Defendant Cooper testified: "On July 19, 1887, I made a settlement with Mr. Macomber, and he signed the following receipt:
" 'Date July 19, 1887.
" 'Received of Stauf & Cooper $ 188.57, 200 Impl. 100 Confidence, bala. acct. in full.
C. A. MACOMBER.'
" I asked him to give me a receipt in full. I delivered him the money and stocks and took that receipt."
It was further testified that the only transaction after that was that defendants sold certain stocks for Macomber which he brought to them to be sold, and which were sold for cash and accounted for, and a receipt covering that transaction was taken on August 13, 1887.
The court below, in its opinion (a copy of which is in the transcript), said that "the only question is whether there has been an accord and satisfaction."
The code defines an accord as "an agreement to accept, in extinction of an obligation, something different from or less than that to which the person agreeing to accept is entitled." (Civ. Code, sec. 1521.)
That the settlement of July 19th was of the dealings under the contract for the purchase and sale of mining stocks upon a margin, and upon the assumption that those dealing were regular and legal, cannot be doubted. Macomber expressly testified that nothing was said at that time, or before, about the moneys he had advanced, and which the court found to have been three thousand nine hundred and ninety-three dollars and seventy-nine cents, nor was that statement disputed by Cooper. The payment of the money was therefore of a sum conceded to be due under the terms of the contract. As to the shares of stock that were delivered, the court concluded that, as "it does not appear that the stocks were received at any agreed price, the presumption arises that they were received in full satisfaction of all demands which Macomber had against defendants, and that no inference should be drawn that the transaction was not intended as a full settlement from the fact that the stocks were not then of a value equal to the amount of money which Macomber was then entitled to recover."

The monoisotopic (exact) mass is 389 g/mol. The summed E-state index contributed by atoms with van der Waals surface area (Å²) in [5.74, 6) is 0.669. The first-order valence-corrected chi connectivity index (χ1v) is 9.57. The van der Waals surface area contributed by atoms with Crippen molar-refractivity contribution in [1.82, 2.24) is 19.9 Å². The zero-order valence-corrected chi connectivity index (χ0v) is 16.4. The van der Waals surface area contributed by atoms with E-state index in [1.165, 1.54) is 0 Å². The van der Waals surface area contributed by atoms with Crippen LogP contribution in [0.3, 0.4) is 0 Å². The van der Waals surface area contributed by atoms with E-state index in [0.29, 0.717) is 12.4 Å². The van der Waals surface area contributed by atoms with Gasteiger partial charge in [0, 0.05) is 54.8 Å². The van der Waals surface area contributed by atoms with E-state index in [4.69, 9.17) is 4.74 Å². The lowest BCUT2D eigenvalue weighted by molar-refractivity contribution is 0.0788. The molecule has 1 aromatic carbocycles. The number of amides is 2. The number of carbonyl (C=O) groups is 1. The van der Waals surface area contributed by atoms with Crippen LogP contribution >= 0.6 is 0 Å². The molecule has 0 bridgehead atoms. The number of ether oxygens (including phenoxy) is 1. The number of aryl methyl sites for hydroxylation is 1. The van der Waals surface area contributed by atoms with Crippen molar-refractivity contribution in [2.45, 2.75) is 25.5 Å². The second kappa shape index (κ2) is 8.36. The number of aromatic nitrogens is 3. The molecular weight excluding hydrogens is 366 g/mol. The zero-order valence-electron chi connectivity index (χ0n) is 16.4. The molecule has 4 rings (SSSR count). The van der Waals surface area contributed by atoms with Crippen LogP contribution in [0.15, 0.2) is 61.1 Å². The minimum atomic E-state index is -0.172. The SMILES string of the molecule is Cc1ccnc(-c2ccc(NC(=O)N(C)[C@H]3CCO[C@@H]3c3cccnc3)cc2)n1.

This conclusion would have been right if it had appeared that the present claim of the plaintiff had been known or considered. There was no evidence tending to show that the stock was delivered for any such purpose, or tending to show that the stock so delivered was the property of the defendants; while the presumption is "that a thing delivered by one to another belonged to the latter." (Code Civ. Proc., sec. 1963, subd. 8.)
There was no dispute or controversy, and hence no agreement to accept something different from, or less, than that to which Macomber was legally entitled, and therefore there was no accord; and the payment of a part of the whole debt due is not a good satisfaction, even if accepted, unless the amount of the claim is disputed; and there was not then, or theretofore, any controversy, both parties -- so far as the record discloses -- having acted upon the supposition that the contract and the transactions thereunder were valid; while the cause of action here involved is for moneys advanced to defendants under a void contract. Unless, therefore, the settlement and receipt of July 19, 1887, operated in some other way to extinguish or bar said cause of action, the judgment appealed from cannot be sustained.
The testimony of Mr. Macomber was that nothing was said at or before the settlement as to his right to recover back the money he had advanced; and it was then sought to be shown that he did not know that he had such right. The question put for that purpose was objected to upon the ground that it was immaterial -- that he was presumed to know the law.
The discussion of the case by counsel is largely devoted to the question as to whether relief can be granted from such mistake as that made by Macomber, the defendants regarding it as a pure mistake or ignorance of law, to which the maxim, Ignorantia juris neminem excusat, should be applied.